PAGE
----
The University uses an A through F grading system.
- Letter grades with point value:
- A+ (4.0), A (4.0), A- (3.67)
- B+ (3.33), B (3.0), B- (2.67)
- C+ (2.33), C (2.0), C- (1.67)
- D+ (1.33), D (1.0), D- (0.67)
- F (0)
- Grades without point value:
- W (dropped/withdrew)
- I (incomplete), IP (in progress), XP (no progress)
- P (pass/C or better), N (no pass)
Graduate students taking undergraduate classes for deficiencies generally have a grade requirement set by the department. However, if no specific standard has been set, the graduate student is required to meet the same standard an undergraduate would be held to. That is, if the class is taken Pass/No pass, pass is the equivalent of a C or better.
Scholastic Grade Requirements
Credit in graduate-level courses is attained as follows:
- Within the student’s major department or area, for 800-level courses with 400 or lower counterparts:
- Minimum grade of B required.
- Courses graded B- or lower, or pass/no-pass (P/N), cannot be used on a Memorandum of Courses (master's) or Program of Study (doctoral).
- Otherwise: For 900-level courses, 800-level courses without 400 or lower counterparts, or courses in minor, collateral, or supporting areas of work:
- Minimum grade of C or P (pass) required.
- Courses graded C- cannot be used on a Memorandum or Program.
- The comprehensive exam for the minor may be waived only if all grades in the minor are at least a B or P (pass).
Graduate students who do not maintain satisfactory progress may be placed on probation, terminated from a degree program, and/or denied permission to continue graduate studies in the University.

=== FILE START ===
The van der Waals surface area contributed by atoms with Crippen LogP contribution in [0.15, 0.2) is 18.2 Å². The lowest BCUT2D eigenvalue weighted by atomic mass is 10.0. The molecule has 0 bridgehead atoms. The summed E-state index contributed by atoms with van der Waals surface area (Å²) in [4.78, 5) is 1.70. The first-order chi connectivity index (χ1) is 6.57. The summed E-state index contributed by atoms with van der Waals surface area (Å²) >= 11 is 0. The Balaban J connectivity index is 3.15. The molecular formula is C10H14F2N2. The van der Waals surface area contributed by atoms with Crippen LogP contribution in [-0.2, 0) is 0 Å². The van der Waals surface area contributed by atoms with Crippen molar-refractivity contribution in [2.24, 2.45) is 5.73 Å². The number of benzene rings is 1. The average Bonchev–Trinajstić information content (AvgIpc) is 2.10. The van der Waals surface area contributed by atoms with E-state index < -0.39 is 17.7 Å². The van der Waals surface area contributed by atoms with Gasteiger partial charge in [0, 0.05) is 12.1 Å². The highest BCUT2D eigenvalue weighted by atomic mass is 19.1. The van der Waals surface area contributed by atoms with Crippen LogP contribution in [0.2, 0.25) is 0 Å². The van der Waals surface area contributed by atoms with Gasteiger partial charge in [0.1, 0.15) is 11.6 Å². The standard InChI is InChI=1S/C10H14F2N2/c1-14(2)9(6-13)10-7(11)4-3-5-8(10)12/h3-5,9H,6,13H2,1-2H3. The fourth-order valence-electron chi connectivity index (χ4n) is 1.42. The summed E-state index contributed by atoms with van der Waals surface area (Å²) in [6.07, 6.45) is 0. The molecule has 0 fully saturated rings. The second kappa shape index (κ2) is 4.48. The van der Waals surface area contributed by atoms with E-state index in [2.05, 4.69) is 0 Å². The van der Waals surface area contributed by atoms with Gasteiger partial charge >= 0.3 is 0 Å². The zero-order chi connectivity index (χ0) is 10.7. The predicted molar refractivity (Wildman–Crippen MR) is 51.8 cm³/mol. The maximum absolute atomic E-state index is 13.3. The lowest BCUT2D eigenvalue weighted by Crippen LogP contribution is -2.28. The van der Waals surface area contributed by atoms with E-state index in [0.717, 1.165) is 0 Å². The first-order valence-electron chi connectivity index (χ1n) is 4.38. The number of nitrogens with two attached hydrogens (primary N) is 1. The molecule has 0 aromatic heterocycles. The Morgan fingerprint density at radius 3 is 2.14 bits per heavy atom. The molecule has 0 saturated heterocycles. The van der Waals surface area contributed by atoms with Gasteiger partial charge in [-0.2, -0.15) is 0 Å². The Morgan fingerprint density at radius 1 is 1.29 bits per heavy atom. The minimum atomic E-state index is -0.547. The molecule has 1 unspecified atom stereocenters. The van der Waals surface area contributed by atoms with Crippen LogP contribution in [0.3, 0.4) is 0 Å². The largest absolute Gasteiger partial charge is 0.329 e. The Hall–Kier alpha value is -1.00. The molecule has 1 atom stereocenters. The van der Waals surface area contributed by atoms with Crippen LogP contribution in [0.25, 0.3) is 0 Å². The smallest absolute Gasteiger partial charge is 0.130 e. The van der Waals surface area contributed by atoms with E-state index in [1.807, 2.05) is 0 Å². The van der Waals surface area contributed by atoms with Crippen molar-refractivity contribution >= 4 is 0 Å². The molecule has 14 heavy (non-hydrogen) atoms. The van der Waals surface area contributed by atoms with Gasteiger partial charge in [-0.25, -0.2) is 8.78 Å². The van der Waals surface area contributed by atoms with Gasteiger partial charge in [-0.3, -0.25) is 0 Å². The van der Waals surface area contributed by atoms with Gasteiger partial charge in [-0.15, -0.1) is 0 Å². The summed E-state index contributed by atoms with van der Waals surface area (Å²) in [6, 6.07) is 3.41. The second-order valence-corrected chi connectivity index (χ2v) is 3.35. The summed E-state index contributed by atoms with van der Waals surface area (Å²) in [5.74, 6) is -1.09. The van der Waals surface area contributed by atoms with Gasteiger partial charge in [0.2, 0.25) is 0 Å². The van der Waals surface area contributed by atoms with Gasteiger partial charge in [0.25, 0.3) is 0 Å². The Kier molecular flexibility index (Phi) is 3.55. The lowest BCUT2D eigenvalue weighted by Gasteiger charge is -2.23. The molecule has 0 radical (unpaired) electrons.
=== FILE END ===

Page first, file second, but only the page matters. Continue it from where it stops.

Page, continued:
IP and XP: For research, thesis, and dissertation hours
- In Progress (IP) indicates satisfactory work in progress. The student is making progress or effort as determined by the faculty supervisor (research effort, literature review, draft chapters, etc.).
- The IP stands until successful defense and acceptance of the research project, thesis, or dissertation, when a P or letter grade is submitted.
- No Progress (XP) indicates lack of adequate progress.
- Because XP is not used in GPA calculation, no direct academic sanction (such as academic dismissal from the University) will be imposed for earning one or more XP grades. However, graduate programs may use a series of XP grades as a basis for terminating a student from the program. Graduate committees should define these criteria, document them in graduate student handbooks, and discuss the process with their students.
On a transcript IP and XP count toward attempted hours, but for Financial Aid they count differently. Any IP or XP grades remaining at graduation will convert to I, if not graded as P or with a letter grade.
Use of IP and XP instead of I for graduate research, thesis, and dissertation hours is recommended by the UNL Graduate Council as of October 9, 2014. The I grade impacts satisfactory academic progress (SAP) assessments in ways that can result in a student's federal financial aid being suspended, while IP and XP differentiate whether progress is being made, enabling more appropriate assessment and avoiding unnecessary aid suspensions and appeals.